This Biyun-based Japanese hot springs mega-chain is packing ’em in, in spite of steeper entry fees than the competition (128RMB to New Star’s 88RMB).
A three-floor, 1,200-person capacity comfortably absorbs the masses, while thoughtful touches like a choice of eight pyjama patterns and friendly bath attendants who’ll knot your hand-towel into a nifty cap add to the appeal.
The baths themselves are spotless, sex-segregated in the traditional way, and decked out in a pleasingly minimalist Japanese style, with helpful English language signage describing each individual bath’s function.
Ranging in temperature from a gasp-inducing 17C to a steamy 40C, options include a milky hydrogen bath, an ‘alkaline carbondioxated spring’ (supposedly good for circulation), massage baths with underwater jets, and a salty steam bath – though we baulk at trying the electric bath, which delivers a ‘comfortable stimulation’.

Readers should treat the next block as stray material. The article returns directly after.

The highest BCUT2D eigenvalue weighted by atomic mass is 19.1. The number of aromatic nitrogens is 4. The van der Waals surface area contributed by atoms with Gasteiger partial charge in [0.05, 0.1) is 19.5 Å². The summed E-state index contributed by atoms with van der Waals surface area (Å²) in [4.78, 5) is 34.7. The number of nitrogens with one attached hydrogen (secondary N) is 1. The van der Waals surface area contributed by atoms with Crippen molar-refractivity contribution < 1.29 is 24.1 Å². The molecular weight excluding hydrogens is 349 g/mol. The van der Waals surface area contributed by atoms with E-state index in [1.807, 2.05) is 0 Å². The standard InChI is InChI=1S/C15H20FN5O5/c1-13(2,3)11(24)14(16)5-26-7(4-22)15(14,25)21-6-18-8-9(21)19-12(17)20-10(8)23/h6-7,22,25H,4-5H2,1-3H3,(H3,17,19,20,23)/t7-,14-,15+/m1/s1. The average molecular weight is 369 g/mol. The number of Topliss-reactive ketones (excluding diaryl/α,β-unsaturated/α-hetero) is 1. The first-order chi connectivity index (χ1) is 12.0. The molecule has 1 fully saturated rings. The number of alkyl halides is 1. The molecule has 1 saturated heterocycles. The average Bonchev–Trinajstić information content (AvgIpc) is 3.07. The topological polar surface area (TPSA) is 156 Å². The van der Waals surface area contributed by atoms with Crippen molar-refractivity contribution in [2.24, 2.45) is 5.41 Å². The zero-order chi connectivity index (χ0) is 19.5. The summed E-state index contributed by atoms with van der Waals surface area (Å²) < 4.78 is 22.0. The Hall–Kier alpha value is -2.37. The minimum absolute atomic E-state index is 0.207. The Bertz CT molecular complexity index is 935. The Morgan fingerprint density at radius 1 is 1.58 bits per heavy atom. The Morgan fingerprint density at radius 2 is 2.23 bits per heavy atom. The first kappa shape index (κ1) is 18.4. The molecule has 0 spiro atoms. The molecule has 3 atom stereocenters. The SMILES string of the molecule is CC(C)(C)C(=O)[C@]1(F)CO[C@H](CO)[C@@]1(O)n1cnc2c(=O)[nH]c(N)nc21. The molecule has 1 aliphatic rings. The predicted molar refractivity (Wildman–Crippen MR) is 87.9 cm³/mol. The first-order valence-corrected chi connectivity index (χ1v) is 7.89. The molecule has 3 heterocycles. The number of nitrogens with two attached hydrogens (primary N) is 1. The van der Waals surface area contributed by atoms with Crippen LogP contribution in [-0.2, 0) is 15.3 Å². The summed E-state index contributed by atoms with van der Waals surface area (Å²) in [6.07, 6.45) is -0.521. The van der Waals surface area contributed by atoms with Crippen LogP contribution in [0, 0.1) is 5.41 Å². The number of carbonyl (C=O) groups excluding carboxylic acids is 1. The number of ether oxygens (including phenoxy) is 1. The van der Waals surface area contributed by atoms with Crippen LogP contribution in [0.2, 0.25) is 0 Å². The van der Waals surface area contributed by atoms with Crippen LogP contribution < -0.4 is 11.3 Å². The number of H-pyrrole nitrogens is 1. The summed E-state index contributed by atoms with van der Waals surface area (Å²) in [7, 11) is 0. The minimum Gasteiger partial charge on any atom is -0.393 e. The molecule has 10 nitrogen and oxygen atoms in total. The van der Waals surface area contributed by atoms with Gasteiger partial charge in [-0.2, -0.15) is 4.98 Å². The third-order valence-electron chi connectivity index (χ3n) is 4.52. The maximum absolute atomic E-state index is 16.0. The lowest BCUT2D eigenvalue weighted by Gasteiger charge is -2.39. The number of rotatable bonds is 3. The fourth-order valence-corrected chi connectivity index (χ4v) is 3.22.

Additional treatments such as body scrubs are also available pool-side (168-328RMB), but the big draw for the summer is the open-air roten buro, a series of half-shaded rock pools flanked by outsized ceramic jars, which resemble cannibals’ cooking pots. Despite being inspired by the tale of an unfortunate thief who was boiled to death, they’re actually lots of fun.
The ground floor has Korean-style ‘hobbit houses’, familiar to New Star patrons, as well as four saunas lined with fatigue-fighting amethyst and halite (anti-ageing rock salt).
Upstairs there’s a Japanese restaurant, a relaxation suite boasting a library of manga comics, and private treatment rooms. If you’re really looking to splash out, the VIP suite’s private onsen is a cool 1,200RMB/three hours.